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Newton's Second Law and Inertial Frames Of Refence

  1. Dec 12, 2008 #1
    I have a question about Newton's Second Law and Inertial Frames of Refrence. It is canon that Newton's Second Law is only applicable in an inertial frame of refrence. Newton's Second Law is the net force acting on a body is equal to the time rate of change of the body's linear momentum. Expressed mathematically N.S.L is

    [tex]\sum[/tex] F = dp/dt = d(mv)/dt = (dm/dt)v + m(dv/dt)

    Lets define a general velocity vector using arbitrary coordinates.The Einstein Summation Convention is being used. Let v = vaea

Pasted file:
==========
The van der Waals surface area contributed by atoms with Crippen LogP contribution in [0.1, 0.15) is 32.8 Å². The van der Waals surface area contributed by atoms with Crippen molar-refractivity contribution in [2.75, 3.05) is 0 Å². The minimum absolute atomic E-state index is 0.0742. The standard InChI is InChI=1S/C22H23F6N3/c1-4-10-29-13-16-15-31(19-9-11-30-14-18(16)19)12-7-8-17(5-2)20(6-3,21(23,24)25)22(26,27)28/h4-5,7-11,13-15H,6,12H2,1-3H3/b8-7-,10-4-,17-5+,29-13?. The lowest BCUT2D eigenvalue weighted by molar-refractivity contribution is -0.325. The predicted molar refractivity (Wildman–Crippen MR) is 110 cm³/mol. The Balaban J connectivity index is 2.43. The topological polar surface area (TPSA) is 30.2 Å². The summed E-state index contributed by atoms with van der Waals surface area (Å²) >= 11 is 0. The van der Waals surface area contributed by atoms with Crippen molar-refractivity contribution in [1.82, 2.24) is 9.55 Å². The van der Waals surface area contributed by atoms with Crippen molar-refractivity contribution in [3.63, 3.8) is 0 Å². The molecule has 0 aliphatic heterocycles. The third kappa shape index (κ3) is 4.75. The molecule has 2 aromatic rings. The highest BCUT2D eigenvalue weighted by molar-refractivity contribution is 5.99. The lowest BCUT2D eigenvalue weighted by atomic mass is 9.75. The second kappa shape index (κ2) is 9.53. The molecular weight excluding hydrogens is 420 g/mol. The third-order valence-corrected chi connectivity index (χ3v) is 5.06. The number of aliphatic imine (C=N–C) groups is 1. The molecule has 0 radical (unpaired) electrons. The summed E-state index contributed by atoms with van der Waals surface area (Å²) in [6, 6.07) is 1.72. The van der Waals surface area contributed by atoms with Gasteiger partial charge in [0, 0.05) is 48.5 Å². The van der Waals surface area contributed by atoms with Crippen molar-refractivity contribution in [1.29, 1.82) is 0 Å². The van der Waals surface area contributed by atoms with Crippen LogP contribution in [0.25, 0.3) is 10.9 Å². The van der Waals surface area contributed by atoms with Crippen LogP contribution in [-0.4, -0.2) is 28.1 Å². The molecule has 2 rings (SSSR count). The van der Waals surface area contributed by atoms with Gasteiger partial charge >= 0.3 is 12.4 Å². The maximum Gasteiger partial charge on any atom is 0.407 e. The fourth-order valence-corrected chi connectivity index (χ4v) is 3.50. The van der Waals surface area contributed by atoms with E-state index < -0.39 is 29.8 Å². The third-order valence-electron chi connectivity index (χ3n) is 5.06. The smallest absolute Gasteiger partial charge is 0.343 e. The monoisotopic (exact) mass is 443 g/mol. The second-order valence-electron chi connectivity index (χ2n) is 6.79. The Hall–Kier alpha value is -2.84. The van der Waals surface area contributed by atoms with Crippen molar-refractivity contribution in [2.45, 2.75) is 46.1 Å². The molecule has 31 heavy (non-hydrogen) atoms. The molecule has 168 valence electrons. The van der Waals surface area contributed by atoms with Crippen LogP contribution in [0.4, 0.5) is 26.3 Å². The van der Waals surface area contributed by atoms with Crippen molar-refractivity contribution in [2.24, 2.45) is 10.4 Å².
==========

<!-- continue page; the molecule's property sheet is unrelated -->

then (dv/dt) = (dva/dt)ea + va(dea/dt). Substituting this into the equation above and factoring one can arrive at

    [tex]\sum[/tex] F = [(dm/dt)va + m(dva/dt)]ea + mva(dea/dt).

    In regular cartesian coordinates, the last term in zero. My question is, can one apply N.S.L. in an accelerating frame of refrence by adding the last term, mva(dea/dt), instead of adding ficticious forces?
     
  2. jcsd
  3. Dec 12, 2008 #2

    Dale

    Staff: Mentor

    That last term probably is the fictitious force. Try it with a standard non-inertial frame like a rotating or uniformly accelerating system and see.
     
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